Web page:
Health and cybercrime
Cybercrime is the fastest growing criminal activity in the world, and attacks on healthcare providers are becoming more prevalent. The healthcare industry is particularly vulnerable to hacking, and stolen medical records can fetch up to ten times the price of stolen credit card numbers on the black market.
We recently hosted a roundtable event, in association with Insurance Post, to debate the issue of cybercrime within the healthcare sector. The roundtable discussed the scale of the threat and what the healthcare industry can do to try and prevent it. We have since put together a short video to highlight the risks to the healthcare sector, featuring partners Christopher Malla and Jillian Raw, and head of public affairs, Deborah Newberry.
Discount rate review: decision delayed until February 2017
The Lord Chancellor has confirmed that plans to publish the results on whether to change the discount rate applied to personal injury claims will not go ahead on 31 January 2017. The announcement is expected in February. The decision follows the legal action taken by the Association of Personal Injury Lawyers challenging the delay in providing a conclusion to the review. Kennedys has urged the government to ensure its decision reflects its own research that personal injury claimants do not simply put their damages into low-risk investments. The earlier research also recognised that even a small reduction in the rate would have a significant impact on public bodies and insurers. Meanwhile, the Association of British Insurers has lost its appeal to bring a legal challenge to the Lord Chancellor’s decision to review the rate.
Related item: Kennedys urges government to reflect reality of investment in discount rate decision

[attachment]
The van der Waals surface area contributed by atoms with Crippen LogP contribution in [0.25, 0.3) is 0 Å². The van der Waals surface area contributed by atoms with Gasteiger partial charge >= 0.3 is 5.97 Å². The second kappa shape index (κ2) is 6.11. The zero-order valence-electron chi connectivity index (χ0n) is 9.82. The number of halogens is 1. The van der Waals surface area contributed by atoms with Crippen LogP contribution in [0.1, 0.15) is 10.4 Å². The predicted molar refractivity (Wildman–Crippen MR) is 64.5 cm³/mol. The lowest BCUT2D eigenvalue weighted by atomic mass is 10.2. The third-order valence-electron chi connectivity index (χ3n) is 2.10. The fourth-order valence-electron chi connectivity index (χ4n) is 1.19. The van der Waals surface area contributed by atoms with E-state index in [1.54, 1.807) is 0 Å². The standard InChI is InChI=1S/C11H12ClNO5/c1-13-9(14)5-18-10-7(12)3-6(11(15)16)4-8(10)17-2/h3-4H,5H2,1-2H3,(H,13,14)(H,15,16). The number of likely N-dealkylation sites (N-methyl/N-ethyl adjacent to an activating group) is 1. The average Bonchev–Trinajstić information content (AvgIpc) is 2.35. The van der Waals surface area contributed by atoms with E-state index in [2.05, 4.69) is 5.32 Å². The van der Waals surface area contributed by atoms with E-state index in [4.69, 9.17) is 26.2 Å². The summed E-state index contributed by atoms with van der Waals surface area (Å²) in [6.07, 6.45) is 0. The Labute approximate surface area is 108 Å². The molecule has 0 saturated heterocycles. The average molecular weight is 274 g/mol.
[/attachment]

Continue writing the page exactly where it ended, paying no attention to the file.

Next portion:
In this issue:
- Market insights
- Motor brief latest decisions January 2017
- Legal innovations and the insurance industry
- Fixed costs: two un-appealing decisions for defendants
- EU motor law: the impact of Brexit for the UK
The Supreme Court held that:
- The bus company had not failed to comply with its positive duty towards disabled people (including wheelchair users).
- The law cannot enforce basic decency and courtesy. The bus company cannot create such an obligation on passengers by the terms of their published wheelchair policy.
- The judge at first instance had not required a policy of forcible ejection. Requiring the other passenger(s) to get off the bus would go too far and could lead to confrontation and violence.
- The company could not be criticised for not making the notice more peremptory.
However, where a driver concluded that a refusal of a request to vacate was unreasonable, it was justifiable to require some further step by the driver. This included stopping the bus for a few minutes with a view to “pressurising or shaming” the recalcitrant non-wheelchair user(s) to move.